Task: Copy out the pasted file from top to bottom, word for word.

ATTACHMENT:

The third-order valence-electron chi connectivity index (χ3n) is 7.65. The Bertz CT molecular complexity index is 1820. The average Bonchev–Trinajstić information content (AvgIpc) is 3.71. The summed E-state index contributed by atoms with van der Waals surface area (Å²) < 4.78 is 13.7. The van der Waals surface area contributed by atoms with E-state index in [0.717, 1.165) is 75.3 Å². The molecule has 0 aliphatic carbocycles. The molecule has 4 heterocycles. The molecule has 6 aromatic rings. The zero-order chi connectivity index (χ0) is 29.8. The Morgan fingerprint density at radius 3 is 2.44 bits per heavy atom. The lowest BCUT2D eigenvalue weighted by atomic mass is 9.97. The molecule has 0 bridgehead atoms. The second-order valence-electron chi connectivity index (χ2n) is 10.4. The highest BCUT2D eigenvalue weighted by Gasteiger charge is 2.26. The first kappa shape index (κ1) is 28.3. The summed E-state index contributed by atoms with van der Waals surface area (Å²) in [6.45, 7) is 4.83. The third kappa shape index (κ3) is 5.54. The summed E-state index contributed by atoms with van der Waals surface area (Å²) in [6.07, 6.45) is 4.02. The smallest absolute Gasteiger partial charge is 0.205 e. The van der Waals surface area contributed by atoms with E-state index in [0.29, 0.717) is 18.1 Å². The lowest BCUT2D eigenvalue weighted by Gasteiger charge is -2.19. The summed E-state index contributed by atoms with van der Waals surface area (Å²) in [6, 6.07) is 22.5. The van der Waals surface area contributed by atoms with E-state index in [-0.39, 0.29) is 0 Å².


The third-order valence-electron chi connectivity index (χ3n) is 7.65. The Bertz CT molecular complexity index is 1820. The average Bonchev–Trinajstić information content (AvgIpc) is 3.71. The summed E-state index contributed by atoms with van der Waals surface area (Å²) < 4.78 is 13.7. The van der Waals surface area contributed by atoms with E-state index in [0.717, 1.165) is 75.3 Å². The molecule has 0 aliphatic carbocycles. The molecule has 4 heterocycles. The molecule has 6 aromatic rings. The zero-order chi connectivity index (χ0) is 29.8. The Morgan fingerprint density at radius 3 is 2.44 bits per heavy atom. The lowest BCUT2D eigenvalue weighted by atomic mass is 9.97. The molecule has 0 bridgehead atoms. The second-order valence-electron chi connectivity index (χ2n) is 10.4. The highest BCUT2D eigenvalue weighted by Gasteiger charge is 2.26. The first kappa shape index (κ1) is 28.3. The summed E-state index contributed by atoms with van der Waals surface area (Å²) in [6.45, 7) is 4.83. The third kappa shape index (κ3) is 5.54. The summed E-state index contributed by atoms with van der Waals surface area (Å²) in [6.07, 6.45) is 4.02. The smallest absolute Gasteiger partial charge is 0.205 e. The van der Waals surface area contributed by atoms with E-state index in [0.29, 0.717) is 18.1 Å². The lowest BCUT2D eigenvalue weighted by Gasteiger charge is -2.19. The summed E-state index contributed by atoms with van der Waals surface area (Å²) in [6, 6.07) is 22.5. The van der Waals surface area contributed by atoms with E-state index in [-0.39, 0.29) is 0 Å².